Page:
OPEC+ is to meet virtually in Vienna today for its official half-yearly meeting. The bull-recipe is still intact: ”Reviving demand, muted US shale oil response and controlled/restrained supply from OPEC+”. This will drive inventories yet lower and prices yet higher. There are no signs of division within the group and we expect it to hold on to a steady course with very good control of the market. We stick to our forecast of a Brent crude oil price averaging USD 75/bl in Q3-21 with Brent at times trading to USD 80 – 85/bl. Come Q4-21 however we think that the group increasingly will have to consider reviving US shale oil production.
Brent crude jumped above USD 70/bl for the first time since May 2019 on signals from OPEC+ of continued reviving demand and a tightening market with plenty of room for more oil from the group in H2-2021.
Today OPEC+ will meet virtually in Vienna for their official half yearly meeting to discuss and decide on production strategies for the second half of this year. Yesterday its Joint Technical Committee (JTC) presented its outlook for the supply/demand balance for the rest of the year. It depicted continued reviving demand and a tightening balance with an expected inventory draw of 2 – 2.5 m bl/d from August to December.
What it shows is that it is most likely plenty of room (and need) for a further increase of supply from the group beyond the planned increase of 2.1 m bl/d from May to July. It also makes it much easier for the group to accommodate the return of Iranian supplies to the market.
There are still very few signs of internal strife within the group. The group is thus likely to keep on going on a steady course. The bull-recipe for the oil market is still intact: “Reviving demand, muted US shale oil response together with controlled and restrictive supply from OPEC+” thus resulting in further declines in inventories and thus yet higher oil prices.
Given that the group now meets on a monthly basis it is less of a challenge to lay out a production strategy for H2-2021 since it can adjust and revise its plan on a monthly basis. I.e. it doesn’t need to have a full crystal ball view of how H2-2021 will play out.
The natural thing for the group to do now that global oil inventories are close to the 2015-19 average is to signal an additional increase of 2 m bl/d from August to December thus leading to an anticipated inventory draw of 0.5 m bl/d during that period if the JTC is correct in its projections on Monday.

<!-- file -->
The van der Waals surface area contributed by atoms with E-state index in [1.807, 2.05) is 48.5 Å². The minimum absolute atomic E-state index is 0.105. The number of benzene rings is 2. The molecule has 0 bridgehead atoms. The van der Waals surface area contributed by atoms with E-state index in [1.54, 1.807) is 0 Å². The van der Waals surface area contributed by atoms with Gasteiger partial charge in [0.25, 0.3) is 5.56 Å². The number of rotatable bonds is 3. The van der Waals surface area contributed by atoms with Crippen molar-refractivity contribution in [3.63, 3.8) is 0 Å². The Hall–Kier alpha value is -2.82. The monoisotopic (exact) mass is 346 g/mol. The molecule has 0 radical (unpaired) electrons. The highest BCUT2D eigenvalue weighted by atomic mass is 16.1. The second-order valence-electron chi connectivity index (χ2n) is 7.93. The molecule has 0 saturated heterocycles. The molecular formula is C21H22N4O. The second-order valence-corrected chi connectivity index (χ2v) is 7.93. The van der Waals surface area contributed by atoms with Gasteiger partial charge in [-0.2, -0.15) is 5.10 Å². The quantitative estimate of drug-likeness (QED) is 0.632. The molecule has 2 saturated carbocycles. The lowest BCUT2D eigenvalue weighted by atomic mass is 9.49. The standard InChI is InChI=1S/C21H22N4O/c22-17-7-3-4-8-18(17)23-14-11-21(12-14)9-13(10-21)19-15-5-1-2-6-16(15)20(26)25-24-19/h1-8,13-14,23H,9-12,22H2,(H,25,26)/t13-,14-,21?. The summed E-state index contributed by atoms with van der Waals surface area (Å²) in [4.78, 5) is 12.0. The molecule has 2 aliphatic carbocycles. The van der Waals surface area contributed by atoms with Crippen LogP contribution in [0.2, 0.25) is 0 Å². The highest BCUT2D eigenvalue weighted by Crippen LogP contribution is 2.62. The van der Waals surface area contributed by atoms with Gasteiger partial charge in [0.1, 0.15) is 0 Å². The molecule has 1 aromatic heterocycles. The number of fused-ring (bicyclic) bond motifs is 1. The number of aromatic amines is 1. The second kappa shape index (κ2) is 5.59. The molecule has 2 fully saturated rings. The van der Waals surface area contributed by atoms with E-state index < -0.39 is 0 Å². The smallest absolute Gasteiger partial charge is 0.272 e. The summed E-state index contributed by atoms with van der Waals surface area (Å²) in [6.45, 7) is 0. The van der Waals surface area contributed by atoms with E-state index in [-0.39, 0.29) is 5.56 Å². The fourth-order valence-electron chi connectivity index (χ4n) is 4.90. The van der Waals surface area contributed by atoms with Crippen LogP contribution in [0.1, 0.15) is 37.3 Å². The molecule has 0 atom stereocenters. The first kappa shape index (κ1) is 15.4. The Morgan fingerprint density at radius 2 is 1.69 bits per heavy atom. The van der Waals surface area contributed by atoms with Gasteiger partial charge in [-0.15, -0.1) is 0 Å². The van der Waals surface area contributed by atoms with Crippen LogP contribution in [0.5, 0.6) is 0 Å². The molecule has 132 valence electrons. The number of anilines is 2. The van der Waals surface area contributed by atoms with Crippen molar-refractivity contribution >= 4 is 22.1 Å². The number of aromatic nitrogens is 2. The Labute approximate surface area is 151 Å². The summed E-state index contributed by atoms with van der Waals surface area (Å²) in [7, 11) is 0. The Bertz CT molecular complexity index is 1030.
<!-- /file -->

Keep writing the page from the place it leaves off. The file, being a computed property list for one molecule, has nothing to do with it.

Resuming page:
The group signalled yesterday that the return of Iranian supplies will be gradual and managed and won’t create any supply shock into the market. Between 1-1.5 m bl/d of Iranian oil exports are probably already in the market. Thus a return of Iranian supplies probably implies an added supply of about 1 – 1.5 m bl/d of crude and condensates.
The likely continued strong oil demand revival in H2-2021 is handing OPEC+ with a good hand of cards to play from and there is no indication that they won’t play it wisely and for what it’s worth.
Looking into 2022 and beyond is however much more difficult. Supply is then likely to increase from Canada, Brazil, Russia, Kazakhstan, Iran, Iraq, Libya and of course also the US. Eventually also of course in Venezuela.
With respect to US shale oil. It is not so that nothing is happening. From January to April the number of completed shale oil wells increased by 8% on average every month and 10% in April. Losses in underlying production is currently running at 424 k bl/d per month. New production from the 754 completed wells in April however yielded close to 400 k bl/d that month. Another 10% increase in completed wells in May will leave US shale oil production at a steady state production level. Yet another 10% increase in completions in June would then place US shale oil production on an annualized production growth pace of 500 k bl/d without any further increase in the number of completed wells beyond June. Add in production growth of NGLs and you have a solid production growth rate in the US. And with respect to drilling rigs. That number is increasing as well even though not at the wild pace seen from June 2019 onwards it is still rising at a rate of about 15 – 20 rigs per month thus placing US shale oil into expanding territory as the number of drilling rigs surpasses the 450 mark needed for expansion sometime in July/August this year. Expansion for 2022 that is.
Thus OPEC+ will need to keep a close eye on US shale oil players. If it looks like they aim to eat into the market share of OPEC+ by expanding too much then they are bound to be taught yet another lesson of low prices.
Our standing forecast for quite some time now is for Brent crude to average USD 75/bl in Q3-2021. That means that Brent crude at times is likely to trade to USD 80/bl to USD 85/bl. This will help to drag 2022/23 forward prices up towards USD 70/bl. Producers should bid their time well and look closely at securing forward hedges at such levels.
As the autumn progresses we expect US shale oil producers to show more vigour with reviving activity and rising production leading to a more cautious oil market and likely softer oil prices in Q4-21.
Current crude oil forward prices curves versus the 50 year real average crude oil price in 2019 USD according to BP. One should not expect oil prices to deliver at USD 70-80-90/bl in the years to come.